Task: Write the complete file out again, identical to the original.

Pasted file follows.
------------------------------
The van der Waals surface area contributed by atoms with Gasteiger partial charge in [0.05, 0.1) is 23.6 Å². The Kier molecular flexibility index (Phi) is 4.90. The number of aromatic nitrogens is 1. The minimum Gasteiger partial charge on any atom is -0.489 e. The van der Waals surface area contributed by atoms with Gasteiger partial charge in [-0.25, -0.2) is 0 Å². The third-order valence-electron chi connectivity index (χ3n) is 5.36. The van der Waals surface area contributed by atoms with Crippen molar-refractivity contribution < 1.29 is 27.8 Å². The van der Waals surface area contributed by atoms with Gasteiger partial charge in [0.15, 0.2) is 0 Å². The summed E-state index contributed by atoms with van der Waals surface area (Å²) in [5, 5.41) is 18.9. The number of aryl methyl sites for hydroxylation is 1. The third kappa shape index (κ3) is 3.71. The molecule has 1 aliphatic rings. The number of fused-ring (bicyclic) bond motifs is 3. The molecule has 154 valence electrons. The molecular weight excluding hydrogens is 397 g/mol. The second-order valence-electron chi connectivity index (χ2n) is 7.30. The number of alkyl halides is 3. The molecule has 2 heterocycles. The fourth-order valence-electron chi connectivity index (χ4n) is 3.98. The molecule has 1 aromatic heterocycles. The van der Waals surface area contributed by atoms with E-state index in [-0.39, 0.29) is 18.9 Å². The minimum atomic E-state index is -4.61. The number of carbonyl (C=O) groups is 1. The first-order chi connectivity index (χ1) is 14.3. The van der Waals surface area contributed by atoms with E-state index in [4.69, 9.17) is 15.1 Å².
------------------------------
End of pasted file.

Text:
The van der Waals surface area contributed by atoms with Gasteiger partial charge in [0.05, 0.1) is 23.6 Å². The Kier molecular flexibility index (Phi) is 4.90. The number of aromatic nitrogens is 1. The minimum Gasteiger partial charge on any atom is -0.489 e. The van der Waals surface area contributed by atoms with Gasteiger partial charge in [-0.25, -0.2) is 0 Å². The third-order valence-electron chi connectivity index (χ3n) is 5.36. The van der Waals surface area contributed by atoms with Crippen molar-refractivity contribution < 1.29 is 27.8 Å². The van der Waals surface area contributed by atoms with Gasteiger partial charge in [0.15, 0.2) is 0 Å². The summed E-state index contributed by atoms with van der Waals surface area (Å²) in [5, 5.41) is 18.9. The number of aryl methyl sites for hydroxylation is 1. The third kappa shape index (κ3) is 3.71. The molecule has 1 aliphatic rings. The number of fused-ring (bicyclic) bond motifs is 3. The molecule has 154 valence electrons. The molecular weight excluding hydrogens is 397 g/mol. The second-order valence-electron chi connectivity index (χ2n) is 7.30. The number of alkyl halides is 3. The molecule has 2 heterocycles. The fourth-order valence-electron chi connectivity index (χ4n) is 3.98. The molecule has 1 aromatic heterocycles. The van der Waals surface area contributed by atoms with E-state index in [-0.39, 0.29) is 18.9 Å². The minimum atomic E-state index is -4.61. The number of carbonyl (C=O) groups is 1. The first-order chi connectivity index (χ1) is 14.3. The van der Waals surface area contributed by atoms with E-state index in [4.69, 9.17) is 15.1 Å².